Title

Managers as change agents: implications for human resource managers engaging with culture change

Document Type

Journal Article

Publisher

Emerald Group Publishing Limited

Faculty

Faculty of Business and Law

School

School of Business/Centre for Innovative Practice

RAS ID

15833

Comments

This article was originally published as: Barratt-Pugh, L. G., Bahn, S. T., & Gakere, E. N. (2013). Managers as change agents: implications for human resource managers engaging with culture change. Journal of Organizational Change Management, 26(4), 748-764. Original article available here

Abstract

Purpose: The purpose of this paper is to explore the merger of two large State departments and the cultural change program orchestrated by the Human Resources (HR) department. This study reveals the instrumental role played by some managers who accelerated the cultural change process through utilising formal and informal agencies of change in their management roles. Design/methodology/approach: The paper explores a two-year investigation of a major State organisation trying to reshape the culture and values of the organisation after a politically determined merger. This paper reviews the context for this change process, the associated concepts from the literature, and adapts Gidden's Structuration Theory to provide a model of manager action during the change process that may also be used to explore subsequent change practices. Findings: The findings from the sequenced phases of data collection provide new evidence from a strategic HR perspective of the multiple ways managers act to embed a culture change for the emerging organisation. Practical implications: The subsequent discussion centres on the diverse roles played by managers in the new disjointed and often dysfunctional culture to develop unified cultural change with their staff, with the change process being modelled in terms of Structuration Theory. Originality/value: The paper uses the findings from an empirical study to indicate the agencies of change that managers can employ during organisational change processes. By doing so it provides both a pragmatic model for managers of change and through the typology of manager agencies of change makes an addition to the existing theoretical frameworks of change management.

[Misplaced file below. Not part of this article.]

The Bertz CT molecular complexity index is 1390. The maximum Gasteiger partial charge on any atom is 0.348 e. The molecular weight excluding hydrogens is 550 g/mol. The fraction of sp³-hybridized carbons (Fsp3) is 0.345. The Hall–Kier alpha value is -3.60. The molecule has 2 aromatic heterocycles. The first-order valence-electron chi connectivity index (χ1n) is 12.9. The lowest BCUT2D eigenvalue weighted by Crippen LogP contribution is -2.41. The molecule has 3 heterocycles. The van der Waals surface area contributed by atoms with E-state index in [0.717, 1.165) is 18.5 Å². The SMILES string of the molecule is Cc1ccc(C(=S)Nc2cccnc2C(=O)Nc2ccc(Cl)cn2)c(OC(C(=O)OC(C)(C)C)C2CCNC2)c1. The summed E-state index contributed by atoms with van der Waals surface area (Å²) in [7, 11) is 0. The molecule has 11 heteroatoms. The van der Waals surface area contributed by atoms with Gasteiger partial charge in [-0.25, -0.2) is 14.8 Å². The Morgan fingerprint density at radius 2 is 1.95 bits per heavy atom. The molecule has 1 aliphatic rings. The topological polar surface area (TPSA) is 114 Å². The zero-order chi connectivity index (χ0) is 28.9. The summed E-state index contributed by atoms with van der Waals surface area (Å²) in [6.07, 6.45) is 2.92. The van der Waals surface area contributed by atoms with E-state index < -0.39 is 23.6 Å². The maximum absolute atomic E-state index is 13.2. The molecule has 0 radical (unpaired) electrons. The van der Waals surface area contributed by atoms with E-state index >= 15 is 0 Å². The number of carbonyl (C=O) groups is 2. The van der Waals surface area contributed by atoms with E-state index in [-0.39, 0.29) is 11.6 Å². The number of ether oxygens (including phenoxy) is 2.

DOI

10.1108/JOCM-Feb-2011-0014

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